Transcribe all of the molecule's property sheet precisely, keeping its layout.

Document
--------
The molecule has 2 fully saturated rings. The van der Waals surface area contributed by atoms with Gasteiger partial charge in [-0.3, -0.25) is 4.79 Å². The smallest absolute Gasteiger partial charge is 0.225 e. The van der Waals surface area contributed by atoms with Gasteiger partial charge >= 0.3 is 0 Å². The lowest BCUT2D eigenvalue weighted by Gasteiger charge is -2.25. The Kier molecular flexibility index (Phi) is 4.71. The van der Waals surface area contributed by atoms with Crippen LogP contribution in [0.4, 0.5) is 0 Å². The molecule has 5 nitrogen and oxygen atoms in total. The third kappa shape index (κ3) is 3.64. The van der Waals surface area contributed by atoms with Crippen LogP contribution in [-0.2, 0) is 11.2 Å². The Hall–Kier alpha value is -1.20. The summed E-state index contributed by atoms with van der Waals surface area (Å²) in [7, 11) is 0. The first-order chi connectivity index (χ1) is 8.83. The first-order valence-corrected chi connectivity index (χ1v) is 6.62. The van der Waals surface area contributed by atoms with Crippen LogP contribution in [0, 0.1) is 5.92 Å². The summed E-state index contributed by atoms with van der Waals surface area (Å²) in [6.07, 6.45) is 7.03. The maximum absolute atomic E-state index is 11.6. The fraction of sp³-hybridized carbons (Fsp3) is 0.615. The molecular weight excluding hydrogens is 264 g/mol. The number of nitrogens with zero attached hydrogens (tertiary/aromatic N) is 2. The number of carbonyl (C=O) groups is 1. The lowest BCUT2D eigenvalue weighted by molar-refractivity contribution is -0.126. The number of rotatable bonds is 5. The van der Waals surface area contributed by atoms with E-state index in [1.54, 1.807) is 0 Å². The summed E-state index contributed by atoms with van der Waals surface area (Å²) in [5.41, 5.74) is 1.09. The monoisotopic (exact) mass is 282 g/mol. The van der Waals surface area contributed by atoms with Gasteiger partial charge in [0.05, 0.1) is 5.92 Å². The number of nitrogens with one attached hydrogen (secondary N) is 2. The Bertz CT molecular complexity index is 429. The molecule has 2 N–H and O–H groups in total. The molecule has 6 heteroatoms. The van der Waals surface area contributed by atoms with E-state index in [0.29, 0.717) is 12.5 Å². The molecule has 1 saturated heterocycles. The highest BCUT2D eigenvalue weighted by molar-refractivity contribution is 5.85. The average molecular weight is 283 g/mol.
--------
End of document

The molecule has 2 fully saturated rings. The van der Waals surface area contributed by atoms with Gasteiger partial charge in [-0.3, -0.25) is 4.79 Å². The smallest absolute Gasteiger partial charge is 0.225 e. The van der Waals surface area contributed by atoms with Gasteiger partial charge >= 0.3 is 0 Å². The lowest BCUT2D eigenvalue weighted by Gasteiger charge is -2.25. The Kier molecular flexibility index (Phi) is 4.71. The van der Waals surface area contributed by atoms with Crippen LogP contribution in [0.4, 0.5) is 0 Å². The molecule has 5 nitrogen and oxygen atoms in total. The third kappa shape index (κ3) is 3.64. The van der Waals surface area contributed by atoms with Crippen LogP contribution in [-0.2, 0) is 11.2 Å². The Hall–Kier alpha value is -1.20. The summed E-state index contributed by atoms with van der Waals surface area (Å²) in [7, 11) is 0. The first-order chi connectivity index (χ1) is 8.83. The first-order valence-corrected chi connectivity index (χ1v) is 6.62. The van der Waals surface area contributed by atoms with Crippen LogP contribution in [0, 0.1) is 5.92 Å². The summed E-state index contributed by atoms with van der Waals surface area (Å²) in [6.07, 6.45) is 7.03. The maximum absolute atomic E-state index is 11.6. The fraction of sp³-hybridized carbons (Fsp3) is 0.615. The molecular weight excluding hydrogens is 264 g/mol. The number of nitrogens with zero attached hydrogens (tertiary/aromatic N) is 2. The number of carbonyl (C=O) groups is 1. The lowest BCUT2D eigenvalue weighted by molar-refractivity contribution is -0.126. The number of rotatable bonds is 5. The van der Waals surface area contributed by atoms with E-state index in [1.54, 1.807) is 0 Å². The summed E-state index contributed by atoms with van der Waals surface area (Å²) in [5.41, 5.74) is 1.09. The monoisotopic (exact) mass is 282 g/mol. The van der Waals surface area contributed by atoms with Gasteiger partial charge in [0.05, 0.1) is 5.92 Å². The number of nitrogens with one attached hydrogen (secondary N) is 2. The Bertz CT molecular complexity index is 429. The molecule has 2 N–H and O–H groups in total. The molecule has 6 heteroatoms. The van der Waals surface area contributed by atoms with E-state index in [0.29, 0.717) is 12.5 Å². The molecule has 1 saturated heterocycles. The highest BCUT2D eigenvalue weighted by molar-refractivity contribution is 5.85. The average molecular weight is 283 g/mol.